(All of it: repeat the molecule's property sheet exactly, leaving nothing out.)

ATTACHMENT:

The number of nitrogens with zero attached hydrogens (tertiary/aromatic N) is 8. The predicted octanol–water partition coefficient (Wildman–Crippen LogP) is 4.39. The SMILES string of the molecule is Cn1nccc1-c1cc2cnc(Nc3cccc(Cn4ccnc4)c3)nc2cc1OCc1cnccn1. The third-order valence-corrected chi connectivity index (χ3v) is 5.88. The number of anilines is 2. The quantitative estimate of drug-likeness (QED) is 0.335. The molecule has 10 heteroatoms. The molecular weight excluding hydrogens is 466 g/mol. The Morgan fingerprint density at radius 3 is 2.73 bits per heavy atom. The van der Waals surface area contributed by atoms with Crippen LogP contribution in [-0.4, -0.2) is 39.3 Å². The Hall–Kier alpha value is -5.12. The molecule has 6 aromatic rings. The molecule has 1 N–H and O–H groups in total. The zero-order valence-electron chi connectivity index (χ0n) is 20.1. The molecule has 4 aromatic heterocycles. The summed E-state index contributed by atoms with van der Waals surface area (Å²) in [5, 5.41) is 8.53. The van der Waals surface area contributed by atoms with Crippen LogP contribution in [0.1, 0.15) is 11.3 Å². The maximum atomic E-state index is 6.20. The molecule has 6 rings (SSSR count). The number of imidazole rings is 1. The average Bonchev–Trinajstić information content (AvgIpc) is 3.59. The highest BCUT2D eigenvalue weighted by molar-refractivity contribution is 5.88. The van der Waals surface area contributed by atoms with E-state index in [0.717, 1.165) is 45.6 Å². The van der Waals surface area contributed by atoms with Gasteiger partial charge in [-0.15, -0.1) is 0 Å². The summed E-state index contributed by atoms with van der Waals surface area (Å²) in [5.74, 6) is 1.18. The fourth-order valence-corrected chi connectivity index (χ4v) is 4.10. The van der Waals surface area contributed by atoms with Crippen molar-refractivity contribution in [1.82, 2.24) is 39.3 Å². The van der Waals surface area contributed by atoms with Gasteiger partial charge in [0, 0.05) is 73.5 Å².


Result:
The number of nitrogens with zero attached hydrogens (tertiary/aromatic N) is 8. The predicted octanol–water partition coefficient (Wildman–Crippen LogP) is 4.39. The SMILES string of the molecule is Cn1nccc1-c1cc2cnc(Nc3cccc(Cn4ccnc4)c3)nc2cc1OCc1cnccn1. The third-order valence-corrected chi connectivity index (χ3v) is 5.88. The number of anilines is 2. The quantitative estimate of drug-likeness (QED) is 0.335. The molecule has 10 heteroatoms. The molecular weight excluding hydrogens is 466 g/mol. The Morgan fingerprint density at radius 3 is 2.73 bits per heavy atom. The van der Waals surface area contributed by atoms with Crippen LogP contribution in [-0.4, -0.2) is 39.3 Å². The Hall–Kier alpha value is -5.12. The molecule has 6 aromatic rings. The molecule has 1 N–H and O–H groups in total. The zero-order valence-electron chi connectivity index (χ0n) is 20.1. The molecule has 4 aromatic heterocycles. The summed E-state index contributed by atoms with van der Waals surface area (Å²) in [5, 5.41) is 8.53. The van der Waals surface area contributed by atoms with Crippen LogP contribution in [0.1, 0.15) is 11.3 Å². The maximum atomic E-state index is 6.20. The molecule has 6 rings (SSSR count). The number of imidazole rings is 1. The average Bonchev–Trinajstić information content (AvgIpc) is 3.59. The highest BCUT2D eigenvalue weighted by molar-refractivity contribution is 5.88. The van der Waals surface area contributed by atoms with E-state index in [0.717, 1.165) is 45.6 Å². The van der Waals surface area contributed by atoms with Gasteiger partial charge in [-0.15, -0.1) is 0 Å². The summed E-state index contributed by atoms with van der Waals surface area (Å²) in [5.74, 6) is 1.18. The fourth-order valence-corrected chi connectivity index (χ4v) is 4.10. The van der Waals surface area contributed by atoms with Crippen molar-refractivity contribution in [1.82, 2.24) is 39.3 Å². The van der Waals surface area contributed by atoms with Gasteiger partial charge in [0, 0.05) is 73.5 Å².